Moments Which Shocked the World Cup 1978: Part Three

Following on from the moments which shocked the 1982 World Cup, this series now concentrates on the tournament before that. The 1978 World Cup in Argentina was the first one I saw. There were several moments which shocked the world, here are my top five.

We’ve already had Clive Thomas and the disallowed goal, Peru’s madman keeper. Here is number three.

FROM LES BLEURS TO LES VERTS ET BLANC

There was a time when football on television was in black and white. Obviously I’m far too young to remember that, but even though the UK had changed many years before, up until 1977 Argentina still had black and white television. We found this out when England embarked on a South America tour during that summer and one of the matches, against Argentina, was broadcast live. We watched in horror at all the litter on the pitch, not realising it was ticker-tape which captivated the world when we saw it in colour a year later, but in black and white it looked dreadful.

As many people still watched in monochrome teams had to be careful of colour clash with their kits, and one instance where it mattered a great deal came during the 1978 World Cup.

In Group One France and Hungary were due to meet each other in their final match of the First Phase. Both teams were out so there was nothing in the game, but there would be a potential clash of kits as both wore dark shirts and white shorts. In preparation for the tie FIFA wrote to both federations in February ordering the French to wear their away kit of white shirts and blue shorts. A few months later, for some reason, FIFA changed their minds and sent another communique ordering the French to wear their home kit of blue shirts and white shorts, with the Hungarians wearing their away kit of all-white. Unfortunately, the head of the French Football Federation barely acknowledged it let alone remember to do anything about it.

So come the day both teams arrived at the Estadio Jose Maria Minella in Mar del Plata only with white kits. Both teams warmed up on the pitch with the French in their blue tracksuit tops and Hungary with their red, until one of the French coaches noticed their opponents had white shirts on underneath. Now there was a problem. When French officials were asked where their white shirts were they explained they were back in Buenos Aires, about four hundred kilometres away!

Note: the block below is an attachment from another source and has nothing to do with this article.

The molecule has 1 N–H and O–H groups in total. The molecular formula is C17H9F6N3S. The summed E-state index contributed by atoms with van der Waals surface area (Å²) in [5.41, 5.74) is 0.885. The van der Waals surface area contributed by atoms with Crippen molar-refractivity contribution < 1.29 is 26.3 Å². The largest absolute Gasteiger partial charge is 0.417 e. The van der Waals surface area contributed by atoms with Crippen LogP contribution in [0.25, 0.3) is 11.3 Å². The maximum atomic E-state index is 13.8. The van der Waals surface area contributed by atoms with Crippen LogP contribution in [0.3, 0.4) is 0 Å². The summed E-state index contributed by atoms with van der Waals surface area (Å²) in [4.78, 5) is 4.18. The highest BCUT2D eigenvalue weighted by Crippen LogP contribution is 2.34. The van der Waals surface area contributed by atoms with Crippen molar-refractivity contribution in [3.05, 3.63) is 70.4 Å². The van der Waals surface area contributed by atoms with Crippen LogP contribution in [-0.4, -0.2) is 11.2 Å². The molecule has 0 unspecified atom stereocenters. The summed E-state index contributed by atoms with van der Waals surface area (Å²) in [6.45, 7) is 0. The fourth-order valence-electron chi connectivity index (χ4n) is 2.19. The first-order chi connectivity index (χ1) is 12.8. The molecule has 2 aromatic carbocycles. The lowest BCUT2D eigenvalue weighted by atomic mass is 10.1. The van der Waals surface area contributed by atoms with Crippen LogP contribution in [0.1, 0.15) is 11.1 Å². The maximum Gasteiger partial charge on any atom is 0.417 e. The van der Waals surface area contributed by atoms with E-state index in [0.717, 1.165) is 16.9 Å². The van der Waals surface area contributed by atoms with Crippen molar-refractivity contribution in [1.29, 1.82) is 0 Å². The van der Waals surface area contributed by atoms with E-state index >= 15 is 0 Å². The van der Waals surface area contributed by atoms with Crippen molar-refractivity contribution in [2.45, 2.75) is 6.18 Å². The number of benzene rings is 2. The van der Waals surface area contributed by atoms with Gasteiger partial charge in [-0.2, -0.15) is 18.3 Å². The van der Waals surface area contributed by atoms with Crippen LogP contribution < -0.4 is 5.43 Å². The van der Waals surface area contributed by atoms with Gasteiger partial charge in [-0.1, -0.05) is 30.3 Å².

This was a global tournament, with a worldwide audience watching on and yet the game couldn’t go ahead as too many people watching on television would see twenty players all in the same kit. So someone had the idea to go to the local football club, Atletico Kimberley, to see if they had a dark kit they could lend the French. They didn’t, but what they did have was their home kit of white shirts with green stripes. Surely the stripes would show up sufficiently on television, and with few other options the kit was brought back to the stadium.

But this wasn’t the end of the shenanigans. Kimberley, like Glasgow Celtic in those days, had no numbers on their shirts. Again these were days when you only saw squad numbers in major tournaments and so many of the French players played with shirts not only different to their usual colour but also with different numbers they’d worn for the two previous group games. Oh and there were only fourteen outfield shirts.

Kick-off was held up for three quarters of an hour as numbers were hurriedly ironed onto the shirts with the French missing the “irony” (sorry), of giving Didier Six the number six shirt. The French shorts had numbers so if you’re a bit of an anorak you’d be going nuts at players having a shirt with one number on it and shorts with something different.

It didn’t put the French off as they won 3-1 with all the goals coming in the first half. It was scant consolation for a side which began the tournament with a bang as Bernard Lacombe scored the fastest goal by a Frenchman in the World Cup, scoring after thirty seven seconds, earning himself a gold watch. But as can often happen, a goal that early can give the losing side an advantage as they now have almost ninety minutes against a team which is slightly more relaxed having just scored. So it transpired Paolo Rossi scored his first goal in a World Cup and Renato Zaccarelli grabbed the winner and Italy won 2-1. Both countries would have their day, though, with Italy winning the 1982 World Cup and France won the 1984 European Championships.

About the Author

Pete Spencer
Just turned 50. Been Supporting Liverpool since 1976 (Paisley's first title). Write a lot about football from days gone by. There's so much available online about football today and over the past twenty years but incidents from the past often get forgotten